The following is an excerpt of an article published by The New York Times announcing the assassination of President Abraham Lincoln.
President Lincoln Shot by an Assassin
The Deed Done at Ford’s Theatre Last Night
THE ACT OF A DESPERATE REBEL
The President Still Alive at Last Accounts
No Hopes Entertained of His Recovery
Attempted Assassination of Secretary Seward
DETAILS OF THE DREADFUL TRAGEDY.
War Department, Washington April 15, 1:30 A.M. – Maj. Gen. Dis.: This evening at about 9:30 P.M. at Ford’s Theatre, the President, while sitting in his private box with Mrs. Lincoln, Mr. Harris, and Major Rathburn, was shot by an assassin, who suddenly entered the box and appeared behind the President.
The assassin then leaped upon the stage, brandishing a large dagger or knife, and made his escape in the rear of the theatre.
The pistol ball entered the back of the President’s head and penetrated nearly through the head. The wound is mortal. The President has been insensible ever since it was inflicted, and is now dying.
About the same hour an assassin, whether the same or not, entered Mr. Sewards’ apartments, and under the pretense of having a prescription, was shown to the Secretary’s sick chamber. The assassin immediately rushed to the bed, and inflicted two or three stabs on the throat and two on the face. It is hoped the wounds may not be mortal. My apprehension is that they will prove fatal.
The nurse alarmed Mr. Frederick Seward, who was in an adjoining room, and hastened to the door of his father’s room, when he met the assassin, who inflicted upon him one or more dangerous wounds. The recovery of Frederick Seward is doubtful.
It is not probable that the President will live throughout the night.
Gen. Grant and wife were advertised to be at the theatre this evening, but he started to Burlington at 6 o’clock this evening.
At a Cabinet meeting at which Gen. Grant was present, the subject of the state of the country and the prospect of a speedy peace was discussed. The President was very cheerful and hopeful, and spoke very kindly of Gen. Lee and others of the Confederacy, and of the establishment of government in Virginia.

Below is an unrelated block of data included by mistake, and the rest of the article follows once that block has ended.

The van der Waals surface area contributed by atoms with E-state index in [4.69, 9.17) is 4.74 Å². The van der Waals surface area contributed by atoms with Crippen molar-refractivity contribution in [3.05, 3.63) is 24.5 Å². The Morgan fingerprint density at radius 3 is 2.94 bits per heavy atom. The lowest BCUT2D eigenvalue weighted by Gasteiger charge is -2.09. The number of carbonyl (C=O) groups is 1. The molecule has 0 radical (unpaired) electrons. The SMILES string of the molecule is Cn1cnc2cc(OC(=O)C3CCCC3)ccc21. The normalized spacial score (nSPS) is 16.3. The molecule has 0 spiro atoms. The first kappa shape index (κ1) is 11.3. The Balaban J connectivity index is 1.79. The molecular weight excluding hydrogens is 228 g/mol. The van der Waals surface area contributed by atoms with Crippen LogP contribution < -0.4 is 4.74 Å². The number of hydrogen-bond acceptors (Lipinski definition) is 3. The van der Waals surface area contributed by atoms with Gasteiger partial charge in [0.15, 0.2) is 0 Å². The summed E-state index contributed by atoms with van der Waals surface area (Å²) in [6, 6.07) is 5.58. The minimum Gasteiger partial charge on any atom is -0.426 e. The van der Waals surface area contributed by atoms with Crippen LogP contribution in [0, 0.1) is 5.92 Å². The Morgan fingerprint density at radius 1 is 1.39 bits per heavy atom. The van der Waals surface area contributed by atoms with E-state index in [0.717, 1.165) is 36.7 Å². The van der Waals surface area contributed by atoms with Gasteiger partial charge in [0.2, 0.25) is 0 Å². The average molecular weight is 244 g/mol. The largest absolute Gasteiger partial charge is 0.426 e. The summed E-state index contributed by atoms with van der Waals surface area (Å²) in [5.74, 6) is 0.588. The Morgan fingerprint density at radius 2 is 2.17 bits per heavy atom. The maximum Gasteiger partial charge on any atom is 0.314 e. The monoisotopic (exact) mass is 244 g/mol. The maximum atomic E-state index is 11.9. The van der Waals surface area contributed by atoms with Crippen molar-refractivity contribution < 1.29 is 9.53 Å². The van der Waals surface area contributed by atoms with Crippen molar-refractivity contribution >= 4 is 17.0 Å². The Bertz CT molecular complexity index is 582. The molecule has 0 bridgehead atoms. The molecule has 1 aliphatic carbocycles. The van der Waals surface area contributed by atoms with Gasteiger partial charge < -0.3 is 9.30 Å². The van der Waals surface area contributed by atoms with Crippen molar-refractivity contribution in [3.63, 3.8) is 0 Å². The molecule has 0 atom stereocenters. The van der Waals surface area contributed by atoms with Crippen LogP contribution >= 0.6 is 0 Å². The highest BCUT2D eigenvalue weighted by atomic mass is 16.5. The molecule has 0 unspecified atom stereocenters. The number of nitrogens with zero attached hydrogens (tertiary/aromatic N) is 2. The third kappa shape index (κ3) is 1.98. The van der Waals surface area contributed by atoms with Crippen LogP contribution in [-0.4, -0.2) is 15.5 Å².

All the members of the Cabinet except Mr. Seward are now in attendance upon the President.
I have seen Mr. Seward, but he and Frederick were both unconscious.
Edwin M. Stanton, Secretary of War.
1. The underlined word mortal means
1. C: Based on the sentence that follows the one in which "mortal" appears, it can be inferred that this word is describing the president's wound as fatal: The wound is mortal. The President has been insensible ever since it was inflicted, and is now dying.
2. What is a likely purpose for including so many headlines at the start of the article?
2. A: This article has eight headlines, each containing more specific information than the one that comes before. Though some of the information presented in the headlines is clearly opinion, the overall message that is being communicated is informational: Lincoln was shot at Ford's theater; he's still alive, but not expected to survive. An attempt was also made on Secretary Seward's life.
3. Who is the author of this article?
3. B: The notation at the beginning of the article lets the reader know that the information provided is an official communication from the government. There is no author indicated at the beginning of the article. This is something that is included in most newspaper articles. However, the article is written in the first person, and the identity of the author is revealed at the end: I have seen Mr. Seward, but he and Frederick were both unconscious. Edwin M. Stanton, Secretary of War. Two of the answer choices reference people mentioned in the article. Finally, The New York Times is the publisher, not the author.
4. Write a summary of the article. _____________________
4. A good summary of the article would be something close to this: President Lincoln was shot by an assassin at Ford's Theater; the president is not expected to survive. Secretary Seward and his son were also attacked by an assassin at their home this evening. They remain unconscious, and their chances of survival are questionable. General Grant was scheduled to be at the theater, but changed his plans and was not harmed by the evening's events.
5. What is implied by the following sentence? It is hoped the wounds may not be mortal. My apprehension is that they will prove fatal.
5. C: The first sentence expresses hope that the wounds inflicted upon Seward are not so severe that he would not be able to recover. The second sentence expresses the writer's fear that this hope may be misplaced, and it conveys that he is anxious about Seward's fate.